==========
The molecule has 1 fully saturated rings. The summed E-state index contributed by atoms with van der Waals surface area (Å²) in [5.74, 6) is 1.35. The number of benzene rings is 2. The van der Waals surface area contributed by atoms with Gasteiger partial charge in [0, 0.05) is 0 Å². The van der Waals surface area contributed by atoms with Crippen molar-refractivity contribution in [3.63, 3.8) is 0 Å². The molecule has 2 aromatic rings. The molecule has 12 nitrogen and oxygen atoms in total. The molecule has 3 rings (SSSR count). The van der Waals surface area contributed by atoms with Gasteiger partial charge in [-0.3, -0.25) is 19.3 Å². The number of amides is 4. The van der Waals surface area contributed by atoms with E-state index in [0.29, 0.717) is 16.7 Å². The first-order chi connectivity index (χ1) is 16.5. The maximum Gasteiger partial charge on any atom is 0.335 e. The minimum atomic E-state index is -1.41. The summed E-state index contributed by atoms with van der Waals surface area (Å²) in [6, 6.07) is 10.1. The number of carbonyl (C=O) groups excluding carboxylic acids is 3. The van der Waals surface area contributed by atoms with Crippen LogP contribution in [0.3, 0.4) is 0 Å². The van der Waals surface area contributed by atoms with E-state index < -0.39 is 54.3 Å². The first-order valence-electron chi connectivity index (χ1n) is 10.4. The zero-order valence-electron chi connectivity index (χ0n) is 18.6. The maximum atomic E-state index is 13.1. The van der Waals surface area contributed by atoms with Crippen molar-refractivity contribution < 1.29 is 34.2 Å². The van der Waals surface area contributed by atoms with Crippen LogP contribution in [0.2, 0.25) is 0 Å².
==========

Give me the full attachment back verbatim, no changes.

The molecule has 1 fully saturated rings. The summed E-state index contributed by atoms with van der Waals surface area (Å²) in [5.74, 6) is 1.35. The number of benzene rings is 2. The van der Waals surface area contributed by atoms with Gasteiger partial charge in [0, 0.05) is 0 Å². The van der Waals surface area contributed by atoms with Crippen molar-refractivity contribution in [3.63, 3.8) is 0 Å². The molecule has 2 aromatic rings. The molecule has 12 nitrogen and oxygen atoms in total. The molecule has 3 rings (SSSR count). The van der Waals surface area contributed by atoms with Gasteiger partial charge in [-0.3, -0.25) is 19.3 Å². The number of amides is 4. The van der Waals surface area contributed by atoms with E-state index in [0.29, 0.717) is 16.7 Å². The first-order chi connectivity index (χ1) is 16.5. The maximum Gasteiger partial charge on any atom is 0.335 e. The minimum atomic E-state index is -1.41. The summed E-state index contributed by atoms with van der Waals surface area (Å²) in [6, 6.07) is 10.1. The number of carbonyl (C=O) groups excluding carboxylic acids is 3. The van der Waals surface area contributed by atoms with Crippen LogP contribution in [0.3, 0.4) is 0 Å². The van der Waals surface area contributed by atoms with E-state index < -0.39 is 54.3 Å². The first-order valence-electron chi connectivity index (χ1n) is 10.4. The zero-order valence-electron chi connectivity index (χ0n) is 18.6. The maximum atomic E-state index is 13.1. The van der Waals surface area contributed by atoms with Crippen molar-refractivity contribution < 1.29 is 34.2 Å². The van der Waals surface area contributed by atoms with Crippen LogP contribution in [0.2, 0.25) is 0 Å².